Pavement parking could soon be illegal across the UK and here’s why

Pavement parking could soon be illegal across the UK and here’s why

Parking on the pavements could soon be illegal across the UK, find out what are the regulations and how you could land a £70 fine.

Drivers could soon face fines for parking their cars on the pavement after lawmakers in Scotland passed a bill to make parking part on the footpath illegal.

The move follows a draft proposal for the whole of the UK to do the same, but the subject is a thorny one with two very clear arguments.

If you want to avoid accidentally picking up a £70 parking fine, then here’s all you need to know…

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Parking on pavement rules

What’s wrong with parking on the pavement?

The Highway Code is quite clear about pavement parking. Rule 244 says “You MUST NOT park partially or wholly on the pavement in London, and should not do so elsewhere unless signs permit it.

 “Parking on the pavement can obstruct and seriously inconvenience pedestrians, people in wheelchairs or with visual impairments and people with prams or pushchairs.”

In theory this is a perfectly fair argument, but in some parts of the UK where roads are quite narrow and were designed before the days of mass car ownership, people park up on the kerb to create space for other road users, as well as to ensure they don’t block fire appliances or ambulances.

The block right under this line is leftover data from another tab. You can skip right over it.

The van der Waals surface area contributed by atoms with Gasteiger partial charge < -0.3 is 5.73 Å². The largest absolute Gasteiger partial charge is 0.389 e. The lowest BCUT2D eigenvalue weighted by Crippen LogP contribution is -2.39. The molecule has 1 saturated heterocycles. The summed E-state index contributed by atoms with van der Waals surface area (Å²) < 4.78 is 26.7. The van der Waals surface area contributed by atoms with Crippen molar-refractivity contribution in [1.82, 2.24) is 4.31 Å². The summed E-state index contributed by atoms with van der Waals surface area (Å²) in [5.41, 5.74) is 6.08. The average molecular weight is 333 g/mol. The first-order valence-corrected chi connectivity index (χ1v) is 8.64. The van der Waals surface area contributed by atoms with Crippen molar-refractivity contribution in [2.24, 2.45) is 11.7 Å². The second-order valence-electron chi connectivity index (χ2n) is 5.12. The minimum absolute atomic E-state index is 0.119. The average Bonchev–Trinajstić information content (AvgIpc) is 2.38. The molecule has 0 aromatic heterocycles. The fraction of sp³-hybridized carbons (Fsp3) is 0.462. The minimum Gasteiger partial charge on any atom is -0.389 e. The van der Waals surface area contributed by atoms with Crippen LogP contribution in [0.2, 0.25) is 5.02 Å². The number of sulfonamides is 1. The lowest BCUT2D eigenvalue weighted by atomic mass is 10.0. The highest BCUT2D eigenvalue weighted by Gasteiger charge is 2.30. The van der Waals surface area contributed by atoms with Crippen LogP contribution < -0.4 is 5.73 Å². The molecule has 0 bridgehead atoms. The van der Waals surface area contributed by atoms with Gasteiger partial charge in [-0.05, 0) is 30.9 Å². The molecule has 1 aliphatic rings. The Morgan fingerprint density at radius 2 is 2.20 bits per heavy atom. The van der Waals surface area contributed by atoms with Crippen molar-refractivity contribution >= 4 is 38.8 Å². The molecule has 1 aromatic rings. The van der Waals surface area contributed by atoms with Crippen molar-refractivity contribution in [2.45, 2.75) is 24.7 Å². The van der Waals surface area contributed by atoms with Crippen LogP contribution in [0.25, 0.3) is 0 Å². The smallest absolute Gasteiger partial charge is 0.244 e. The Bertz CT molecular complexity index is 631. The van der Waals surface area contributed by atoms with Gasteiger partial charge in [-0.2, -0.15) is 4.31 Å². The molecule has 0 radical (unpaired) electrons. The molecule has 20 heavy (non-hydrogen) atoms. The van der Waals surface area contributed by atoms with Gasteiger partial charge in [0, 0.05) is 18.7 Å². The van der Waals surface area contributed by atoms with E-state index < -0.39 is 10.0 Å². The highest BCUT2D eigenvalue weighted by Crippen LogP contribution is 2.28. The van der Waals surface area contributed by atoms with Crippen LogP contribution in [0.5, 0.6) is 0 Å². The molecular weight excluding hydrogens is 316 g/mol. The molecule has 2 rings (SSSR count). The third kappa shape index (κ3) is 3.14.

What will the penalty be?

With Scotland being the first part of the UK to outlaw pavement parking, the initial penalty will be a £70 fixed fine. The fine will not come with any penalty points.

However, councils will also have the power to remove vehicles that are considered to be causing an obstruction, with the associated storage and release fees.

Parking on pavement rules

Will there be exceptions?

The only exceptions will be where there are clearly marked parking bays or signs that say pavement parking is allowed. It’s likely that this will be applies in some streets where pavement parking is the norm, but only on one side of the street to ensure unimpeded access for pedestrians, those with pushchairs and wheelchair users.

How has the ban been received?

Campaigners against pavement parking, such as the pressure group Living Streets, have welcomed the move, citing problems for pushchair, wheelchair and guide dog users as one of the primary reasons why there needs to be a wholesale ban on pavement parking.

Pro-motoring campaigners have taken a more balanced view. RAC head of roads policy Nicholas Lyes said: “Parking is an emotive issue for many drivers, and there is certainly support for local authorities to clamp down on selfish parking where pavement access is blocked for pedestrians and vulnerable users.

“However there are instances, particularly on narrow residential streets, where motorists believe they are doing the right thing by putting a wheel or two on the kerb so not to impede road access for other vehicles while also making sure they leave adequate space for those using the pavement and particularly wheelchair users.

“All eyes will now be on a set of standards and guidance that the Scottish Government will produce for local authorities which we hope will also be clear for motorists to understand. It’s

important that common sense prevails over what is and isn’t acceptable.”

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